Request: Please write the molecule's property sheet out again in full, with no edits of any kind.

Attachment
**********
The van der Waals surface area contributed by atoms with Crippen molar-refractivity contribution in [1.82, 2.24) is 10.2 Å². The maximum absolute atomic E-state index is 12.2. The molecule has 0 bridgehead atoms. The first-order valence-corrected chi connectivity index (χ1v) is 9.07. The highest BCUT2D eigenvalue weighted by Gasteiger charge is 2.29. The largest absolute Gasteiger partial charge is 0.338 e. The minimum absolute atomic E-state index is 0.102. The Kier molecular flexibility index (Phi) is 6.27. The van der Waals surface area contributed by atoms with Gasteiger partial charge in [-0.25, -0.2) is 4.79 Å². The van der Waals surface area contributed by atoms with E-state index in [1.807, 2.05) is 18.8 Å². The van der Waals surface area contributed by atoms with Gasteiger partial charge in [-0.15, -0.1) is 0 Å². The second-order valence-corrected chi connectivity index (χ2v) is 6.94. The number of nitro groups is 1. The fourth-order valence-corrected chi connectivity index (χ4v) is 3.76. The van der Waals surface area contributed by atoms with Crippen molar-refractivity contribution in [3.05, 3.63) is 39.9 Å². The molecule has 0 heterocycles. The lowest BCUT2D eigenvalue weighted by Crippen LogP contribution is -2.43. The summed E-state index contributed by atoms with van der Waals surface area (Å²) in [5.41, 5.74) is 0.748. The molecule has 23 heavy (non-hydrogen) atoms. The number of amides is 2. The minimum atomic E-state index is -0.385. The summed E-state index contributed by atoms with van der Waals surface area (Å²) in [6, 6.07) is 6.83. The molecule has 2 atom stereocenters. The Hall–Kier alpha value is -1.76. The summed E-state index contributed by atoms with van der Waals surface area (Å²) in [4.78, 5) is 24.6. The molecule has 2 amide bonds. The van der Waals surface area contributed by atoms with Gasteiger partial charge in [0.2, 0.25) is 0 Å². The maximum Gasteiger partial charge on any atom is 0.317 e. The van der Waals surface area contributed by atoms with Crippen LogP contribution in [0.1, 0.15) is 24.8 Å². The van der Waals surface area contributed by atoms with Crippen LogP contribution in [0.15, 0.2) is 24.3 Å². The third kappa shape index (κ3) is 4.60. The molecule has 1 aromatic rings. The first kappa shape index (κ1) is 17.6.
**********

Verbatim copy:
The van der Waals surface area contributed by atoms with Crippen molar-refractivity contribution in [1.82, 2.24) is 10.2 Å². The maximum absolute atomic E-state index is 12.2. The molecule has 0 bridgehead atoms. The first-order valence-corrected chi connectivity index (χ1v) is 9.07. The highest BCUT2D eigenvalue weighted by Gasteiger charge is 2.29. The largest absolute Gasteiger partial charge is 0.338 e. The minimum absolute atomic E-state index is 0.102. The Kier molecular flexibility index (Phi) is 6.27. The van der Waals surface area contributed by atoms with Gasteiger partial charge in [-0.25, -0.2) is 4.79 Å². The van der Waals surface area contributed by atoms with E-state index in [1.807, 2.05) is 18.8 Å². The van der Waals surface area contributed by atoms with Gasteiger partial charge in [-0.15, -0.1) is 0 Å². The second-order valence-corrected chi connectivity index (χ2v) is 6.94. The number of nitro groups is 1. The fourth-order valence-corrected chi connectivity index (χ4v) is 3.76. The van der Waals surface area contributed by atoms with Crippen molar-refractivity contribution in [3.05, 3.63) is 39.9 Å². The molecule has 0 heterocycles. The lowest BCUT2D eigenvalue weighted by Crippen LogP contribution is -2.43. The summed E-state index contributed by atoms with van der Waals surface area (Å²) in [5.41, 5.74) is 0.748. The molecule has 23 heavy (non-hydrogen) atoms. The number of amides is 2. The minimum atomic E-state index is -0.385. The summed E-state index contributed by atoms with van der Waals surface area (Å²) in [6, 6.07) is 6.83. The molecule has 2 atom stereocenters. The Hall–Kier alpha value is -1.76. The summed E-state index contributed by atoms with van der Waals surface area (Å²) in [4.78, 5) is 24.6. The molecule has 2 amide bonds. The van der Waals surface area contributed by atoms with Gasteiger partial charge in [0.2, 0.25) is 0 Å². The maximum Gasteiger partial charge on any atom is 0.317 e. The van der Waals surface area contributed by atoms with Crippen LogP contribution in [0.1, 0.15) is 24.8 Å². The van der Waals surface area contributed by atoms with Crippen LogP contribution in [0.15, 0.2) is 24.3 Å². The third kappa shape index (κ3) is 4.60. The molecule has 1 aromatic rings. The first kappa shape index (κ1) is 17.6.